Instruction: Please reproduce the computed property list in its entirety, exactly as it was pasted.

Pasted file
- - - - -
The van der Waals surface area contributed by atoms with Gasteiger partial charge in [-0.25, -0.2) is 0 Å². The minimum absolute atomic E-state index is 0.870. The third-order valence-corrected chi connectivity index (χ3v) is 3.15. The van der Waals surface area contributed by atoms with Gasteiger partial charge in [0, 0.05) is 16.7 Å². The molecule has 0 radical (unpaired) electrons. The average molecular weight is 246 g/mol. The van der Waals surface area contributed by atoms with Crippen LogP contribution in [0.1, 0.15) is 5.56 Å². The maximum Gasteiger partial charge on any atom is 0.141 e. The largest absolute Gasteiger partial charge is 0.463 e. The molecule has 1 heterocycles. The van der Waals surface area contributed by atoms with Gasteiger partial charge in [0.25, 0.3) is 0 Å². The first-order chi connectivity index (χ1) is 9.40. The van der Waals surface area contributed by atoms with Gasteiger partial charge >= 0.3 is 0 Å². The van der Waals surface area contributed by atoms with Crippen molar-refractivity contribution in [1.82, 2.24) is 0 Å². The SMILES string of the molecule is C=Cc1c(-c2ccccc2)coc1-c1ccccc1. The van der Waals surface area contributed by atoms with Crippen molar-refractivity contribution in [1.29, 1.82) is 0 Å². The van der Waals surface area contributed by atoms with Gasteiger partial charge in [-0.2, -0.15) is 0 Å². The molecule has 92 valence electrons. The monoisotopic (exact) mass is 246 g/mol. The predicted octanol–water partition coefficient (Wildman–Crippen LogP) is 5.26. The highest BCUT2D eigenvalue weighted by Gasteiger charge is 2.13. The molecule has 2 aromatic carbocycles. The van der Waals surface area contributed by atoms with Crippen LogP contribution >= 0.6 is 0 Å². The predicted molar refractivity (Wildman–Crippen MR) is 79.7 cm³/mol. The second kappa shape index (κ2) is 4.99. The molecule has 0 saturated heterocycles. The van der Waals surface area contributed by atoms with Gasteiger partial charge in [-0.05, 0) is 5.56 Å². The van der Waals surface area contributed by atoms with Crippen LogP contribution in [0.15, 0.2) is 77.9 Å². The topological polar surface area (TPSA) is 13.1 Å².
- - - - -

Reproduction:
The van der Waals surface area contributed by atoms with Gasteiger partial charge in [-0.25, -0.2) is 0 Å². The minimum absolute atomic E-state index is 0.870. The third-order valence-corrected chi connectivity index (χ3v) is 3.15. The van der Waals surface area contributed by atoms with Gasteiger partial charge in [0, 0.05) is 16.7 Å². The molecule has 0 radical (unpaired) electrons. The average molecular weight is 246 g/mol. The van der Waals surface area contributed by atoms with Crippen LogP contribution in [0.1, 0.15) is 5.56 Å². The maximum Gasteiger partial charge on any atom is 0.141 e. The largest absolute Gasteiger partial charge is 0.463 e. The molecule has 1 heterocycles. The van der Waals surface area contributed by atoms with Gasteiger partial charge in [0.25, 0.3) is 0 Å². The first-order chi connectivity index (χ1) is 9.40. The van der Waals surface area contributed by atoms with Gasteiger partial charge >= 0.3 is 0 Å². The van der Waals surface area contributed by atoms with Crippen molar-refractivity contribution in [1.82, 2.24) is 0 Å². The SMILES string of the molecule is C=Cc1c(-c2ccccc2)coc1-c1ccccc1. The van der Waals surface area contributed by atoms with Crippen molar-refractivity contribution in [1.29, 1.82) is 0 Å². The van der Waals surface area contributed by atoms with Gasteiger partial charge in [-0.2, -0.15) is 0 Å². The molecule has 92 valence electrons. The monoisotopic (exact) mass is 246 g/mol. The predicted octanol–water partition coefficient (Wildman–Crippen LogP) is 5.26. The highest BCUT2D eigenvalue weighted by Gasteiger charge is 2.13. The molecule has 2 aromatic carbocycles. The van der Waals surface area contributed by atoms with Crippen LogP contribution >= 0.6 is 0 Å². The predicted molar refractivity (Wildman–Crippen MR) is 79.7 cm³/mol. The second kappa shape index (κ2) is 4.99. The molecule has 0 saturated heterocycles. The van der Waals surface area contributed by atoms with Gasteiger partial charge in [-0.05, 0) is 5.56 Å². The van der Waals surface area contributed by atoms with Crippen LogP contribution in [0.15, 0.2) is 77.9 Å². The topological polar surface area (TPSA) is 13.1 Å².